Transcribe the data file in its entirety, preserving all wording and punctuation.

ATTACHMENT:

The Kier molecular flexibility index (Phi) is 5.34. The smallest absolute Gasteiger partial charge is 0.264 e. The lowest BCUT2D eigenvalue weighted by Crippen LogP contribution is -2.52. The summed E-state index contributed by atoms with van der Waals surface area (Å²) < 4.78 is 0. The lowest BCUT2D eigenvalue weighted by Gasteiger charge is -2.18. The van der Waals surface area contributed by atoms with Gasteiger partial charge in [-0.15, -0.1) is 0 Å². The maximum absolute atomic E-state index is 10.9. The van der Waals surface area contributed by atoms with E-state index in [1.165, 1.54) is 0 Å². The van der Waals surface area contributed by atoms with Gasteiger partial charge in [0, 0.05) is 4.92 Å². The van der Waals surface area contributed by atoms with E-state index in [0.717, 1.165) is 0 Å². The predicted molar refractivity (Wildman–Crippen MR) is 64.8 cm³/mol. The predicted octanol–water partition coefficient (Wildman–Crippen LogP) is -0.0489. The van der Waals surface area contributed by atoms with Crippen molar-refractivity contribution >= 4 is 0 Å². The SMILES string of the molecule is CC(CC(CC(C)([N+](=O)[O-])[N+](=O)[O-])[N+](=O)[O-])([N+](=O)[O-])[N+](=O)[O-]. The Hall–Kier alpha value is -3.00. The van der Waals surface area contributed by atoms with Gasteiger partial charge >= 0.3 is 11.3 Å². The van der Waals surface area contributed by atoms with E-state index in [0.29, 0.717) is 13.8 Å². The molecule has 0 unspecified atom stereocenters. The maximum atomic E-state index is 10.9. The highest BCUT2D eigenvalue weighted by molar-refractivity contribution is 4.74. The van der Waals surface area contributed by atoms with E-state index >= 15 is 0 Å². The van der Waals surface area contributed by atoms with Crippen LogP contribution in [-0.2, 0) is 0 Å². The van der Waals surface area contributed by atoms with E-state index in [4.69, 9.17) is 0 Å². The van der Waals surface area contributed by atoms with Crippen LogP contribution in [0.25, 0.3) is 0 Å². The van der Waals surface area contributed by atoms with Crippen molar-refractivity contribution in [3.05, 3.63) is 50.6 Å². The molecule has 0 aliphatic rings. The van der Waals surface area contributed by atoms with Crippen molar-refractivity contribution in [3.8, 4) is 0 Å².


The Kier molecular flexibility index (Phi) is 5.34. The smallest absolute Gasteiger partial charge is 0.264 e. The lowest BCUT2D eigenvalue weighted by Crippen LogP contribution is -2.52. The summed E-state index contributed by atoms with van der Waals surface area (Å²) < 4.78 is 0. The lowest BCUT2D eigenvalue weighted by Gasteiger charge is -2.18. The van der Waals surface area contributed by atoms with Gasteiger partial charge in [-0.15, -0.1) is 0 Å². The maximum absolute atomic E-state index is 10.9. The van der Waals surface area contributed by atoms with E-state index in [1.165, 1.54) is 0 Å². The van der Waals surface area contributed by atoms with Gasteiger partial charge in [0, 0.05) is 4.92 Å². The van der Waals surface area contributed by atoms with E-state index in [0.717, 1.165) is 0 Å². The predicted molar refractivity (Wildman–Crippen MR) is 64.8 cm³/mol. The predicted octanol–water partition coefficient (Wildman–Crippen LogP) is -0.0489. The van der Waals surface area contributed by atoms with Crippen molar-refractivity contribution >= 4 is 0 Å². The SMILES string of the molecule is CC(CC(CC(C)([N+](=O)[O-])[N+](=O)[O-])[N+](=O)[O-])([N+](=O)[O-])[N+](=O)[O-]. The Hall–Kier alpha value is -3.00. The van der Waals surface area contributed by atoms with Gasteiger partial charge >= 0.3 is 11.3 Å². The van der Waals surface area contributed by atoms with E-state index in [0.29, 0.717) is 13.8 Å². The molecule has 0 unspecified atom stereocenters. The maximum atomic E-state index is 10.9. The highest BCUT2D eigenvalue weighted by molar-refractivity contribution is 4.74. The van der Waals surface area contributed by atoms with E-state index >= 15 is 0 Å². The van der Waals surface area contributed by atoms with Crippen LogP contribution in [-0.2, 0) is 0 Å². The van der Waals surface area contributed by atoms with E-state index in [4.69, 9.17) is 0 Å². The van der Waals surface area contributed by atoms with Crippen LogP contribution in [0.25, 0.3) is 0 Å². The van der Waals surface area contributed by atoms with Crippen molar-refractivity contribution in [3.05, 3.63) is 50.6 Å². The molecule has 0 aliphatic rings. The van der Waals surface area contributed by atoms with Crippen molar-refractivity contribution in [3.8, 4) is 0 Å².